rss
  1. Anatomical stenosis of the internal jugular veins : supportive evidence of chronic cerebrospinal venous insufficiency ?

    We write in relation to the editorial commentary from Khan et Tselis (1) who rightly suggest caution to consider chronic cerebrospinal venous insufficiency (CCSVI) as a pathological entity and cast serious doubt on its relevance to multiple sclerosis (MS); they forecast properly designed studies to investigate the relevance of CCSVI to MS, in order to carry out interventional procedures. The absence of extracranial venous stenosis at the earliest stage of MS makes it an unlikely cause of the disease (2). The idea of venous congestion as a possible contributor to the pathogenesis of MS has been discussed for the past 40 years, but remained widely unappreciated by the scientific community. In contrast with other authors, Zamboni et al (3) defined CCSVI as a vascular condition associated with MS; it is characterized by multiple intraluminal stenosing malformations of the principal pathways of extracranial venous drainage, particularly in the internal jugular veins (IJVs) and the azygous vein (AZY), that restrict the normal outflow of blood from the brain. In the study of Zamboni et al there was significant extracranial venous stenosis localised at the principal level of the cerebrospinal venous segments as detected by selective venography and anomalies of venous outflow at color Doppler high resolution examination. The pathological consequences of CCSVI have been hypothesised to emanate from chronic venous reflux and hypertension leading to increased iron deposition in the brain and subsequent MS pathology, including inflammation and neurodegeneration. Other recent reports found no differences in cerebrospinal venous drainage using transcranial and extracranial Doppler imaging (4-5). The discrepancies in the results may be explained with the absence of standardized internationally accepted criteria for normal Doppler venous flow parameters (2). We performed complete post-mortem examination of two patients with MS, died for different causes. One patient, a 74 year-old-woman, was hospitalized for acute respiratory illness and died because of bacterial pneumonia; the other one, a 35 year-old-woman, died for otogenic bacterial meningitis complicated with internal jugular thrombosis as demonstrated on MR venography. Postmortem examination demonstrated in both patients a marked stenosis of left internal jugular vein at the apex of the angle formed by the two heads of the sternocleidomastoid muscle where the IJV overlie the carotid artery with ectasia and congestion of the intracranial veins. Venous flow slowing, caused by the stenosis, had predisposed to IJV thrombosis, histologically demonstrated in the second case. Severe inflammatory disease may be a risk factor for deep venous thrombosis but also chronic cerebrospinal venous insufficiency. We demonstrate, for the first time as far as we are aware, the presence of anatomical alteration in the veins of the neck with impaired venous drainage from the central nervous system in two patients with multiple sclerosis who died from other causes. We do not know the exact implications in MS pathology and certainly there is no doubt that this area warrants a great deal more study. Clinical trials for evaluating new therapeutic agents and other clinical experimental protocols may be required.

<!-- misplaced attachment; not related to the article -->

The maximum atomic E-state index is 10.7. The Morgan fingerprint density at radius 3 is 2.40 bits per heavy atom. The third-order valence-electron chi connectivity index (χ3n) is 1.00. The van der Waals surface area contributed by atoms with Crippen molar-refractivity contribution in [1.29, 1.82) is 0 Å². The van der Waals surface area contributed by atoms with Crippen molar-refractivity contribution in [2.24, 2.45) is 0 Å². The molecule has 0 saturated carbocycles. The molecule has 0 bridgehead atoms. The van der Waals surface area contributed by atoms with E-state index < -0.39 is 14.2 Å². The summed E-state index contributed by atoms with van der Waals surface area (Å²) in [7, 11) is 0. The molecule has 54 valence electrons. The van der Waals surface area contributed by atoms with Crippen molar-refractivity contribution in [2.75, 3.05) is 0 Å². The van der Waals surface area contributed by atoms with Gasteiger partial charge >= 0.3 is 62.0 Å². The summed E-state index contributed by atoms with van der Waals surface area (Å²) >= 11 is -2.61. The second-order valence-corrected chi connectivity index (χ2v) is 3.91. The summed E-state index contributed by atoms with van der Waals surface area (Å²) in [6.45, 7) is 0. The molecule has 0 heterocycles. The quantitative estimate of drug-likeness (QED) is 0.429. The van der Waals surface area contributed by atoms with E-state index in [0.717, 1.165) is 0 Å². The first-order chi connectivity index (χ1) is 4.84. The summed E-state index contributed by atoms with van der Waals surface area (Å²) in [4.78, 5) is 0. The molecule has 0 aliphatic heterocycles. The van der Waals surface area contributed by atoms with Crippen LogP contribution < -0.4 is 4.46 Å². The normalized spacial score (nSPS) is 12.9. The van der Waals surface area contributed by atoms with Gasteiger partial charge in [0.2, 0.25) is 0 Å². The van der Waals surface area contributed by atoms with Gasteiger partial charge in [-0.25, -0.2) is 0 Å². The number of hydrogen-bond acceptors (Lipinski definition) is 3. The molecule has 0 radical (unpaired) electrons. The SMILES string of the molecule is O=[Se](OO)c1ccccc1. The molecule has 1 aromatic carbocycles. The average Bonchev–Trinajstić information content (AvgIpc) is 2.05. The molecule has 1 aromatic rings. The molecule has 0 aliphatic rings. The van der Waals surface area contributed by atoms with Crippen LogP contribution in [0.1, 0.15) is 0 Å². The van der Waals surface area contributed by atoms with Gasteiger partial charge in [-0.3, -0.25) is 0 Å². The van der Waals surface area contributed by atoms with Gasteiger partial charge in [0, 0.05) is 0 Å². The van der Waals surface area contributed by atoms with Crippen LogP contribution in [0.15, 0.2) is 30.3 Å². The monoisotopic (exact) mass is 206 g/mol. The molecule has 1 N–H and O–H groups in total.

References

    1. Khan O, Tselis A. Chronic cerebrospinal venous insufficiency and multiple sclerosis: science or science fiction? J Neurol Neurosurg Psychiatry 2011;82:355. 2. Yamout B, Herlopian A, Issa Z Extracranial venous stenosis is an unlikely cause of multiple sclerosis Mult Scler 2010 16: 1341-9 3. Zamboni P, Galeotti R, Menegatti E, et al Chronic cerebrospinal venous insuffiency in patients with multiple sclerosis. J Neurol Neurosurg Psychiatry 2009;80:392-9. 4. Doepp F, Paul F, Valdueza JM, et al No cerebrocervical venous congestion in patients with multiple sclerosis. Ann Neurol 2010, 68:173-183. 5. Sundstrom P, Wahlin A, Ambarki K, et al Venous and cerebrospinal fluid flow in multiple sclerosis: a case-control study. Ann Neurol 2010, 68:255-259.

    Conflict of Interest:

    None declared

    Submit response
« Parent article

Podcasts
Visit the full archive of podcasts for JNNP here >>

Free sample
This recent issue is free to all users to allow everyone the opportunity to see the full scope and typical content of JNNP.
View free sample issue >>

Don't forget to sign up for content alerts so you keep up to date with all the articles as they are published.